A 0430hr start from Zakinthos Is on the morning of 16th August to travel the 75nmiles to Methoni on the SW tip of the Peloponnisos peninsula, mainland Greece. We saw no turtles but enjoyed sailing most of the way adjacent to increasingly barren scenery of the mountainous Peloponnisos and arrived at the quaint town of Methoni at 1745hrs and anchored next to other yachts in the small harbour flanked by a Turkish castle and Venetian fort. We stayed two nights, dinghying ashore, amongst the crowds frolicking off the beach, to the village-like town, which was like a furnace at this time of the year. We met John & Sigrun off yacht “Fillimou” and compared notes with Dennis & Mary off motor trawler “Teka III” who we’d last seen in Starigrad Croatia. We day hopped eastwards across the bottom of the Peloponnisos peninsula, sailing for a large part of the time as winds were getting more consistent. We overnighted at anchorages off the town of Koroni, then a rolly-polly anchorage at Porto Kayio which was surrounded by towering barren mountains and the first re-appearance of the box-like Aegean type Grecian housing we had first encountered in the Aegean sea on our trek westwards 3 months earlier. After the rolly-polly anchorage we had a lively sail away from the Peloponnisos peninsula to the island of Kithera, which is a stepping stone in the stormy straits to the large island of Crete. The weather was getting increasingly boisterous as we approached the Aegean Sea, notorious for strong northerly quarter winds (Meltimi) at this time of the year. Before arriving at the little village of Avelomona on the sth coast of Kithera Is we passed through a major shipping channel for east-west traffic in the Mediterranean, briefly stopped mid-ocean, amongst passing ships, to collect (after a few attempts!) a childrens plastic dinghy which was 15-20 miles offshore and being tumbled along at a fair speed towards the African coast to the south. Before dusk we passed the horrible sight of a large wrecked and abandoned ship perched at 45 degrees on a small islet off the west coast of Kithera, a sober reminder of the need to keep on constant guard for weather and navigational hazards. Remote Avelomona despite its gusty wind, barren surroundings and boxy houses was a pretty little holiday haven and after resetting the anchor we enjoyed a relaxing swim in the crystal clear water and watched the evening trek of little fishing boats with their solitary occupants heading out to try their luck.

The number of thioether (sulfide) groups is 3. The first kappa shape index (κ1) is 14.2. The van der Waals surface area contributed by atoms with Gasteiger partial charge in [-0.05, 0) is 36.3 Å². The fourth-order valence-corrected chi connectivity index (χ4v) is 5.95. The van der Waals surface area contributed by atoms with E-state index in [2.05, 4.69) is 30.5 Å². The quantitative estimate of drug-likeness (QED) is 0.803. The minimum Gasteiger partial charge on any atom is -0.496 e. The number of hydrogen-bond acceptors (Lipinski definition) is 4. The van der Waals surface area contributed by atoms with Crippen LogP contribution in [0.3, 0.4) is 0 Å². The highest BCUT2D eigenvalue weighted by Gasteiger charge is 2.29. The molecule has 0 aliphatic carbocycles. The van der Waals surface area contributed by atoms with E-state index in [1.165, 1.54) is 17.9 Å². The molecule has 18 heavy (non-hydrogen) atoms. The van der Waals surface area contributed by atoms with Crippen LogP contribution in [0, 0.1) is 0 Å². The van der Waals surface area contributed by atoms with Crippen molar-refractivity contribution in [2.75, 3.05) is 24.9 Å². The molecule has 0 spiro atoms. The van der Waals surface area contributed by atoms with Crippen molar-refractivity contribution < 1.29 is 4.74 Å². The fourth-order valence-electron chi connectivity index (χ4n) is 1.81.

21st – 28th August GREECE Khania, Rethimon, Iraklion, Spinalongha lagoon, Sitia (CRETE) - 8nights 202miles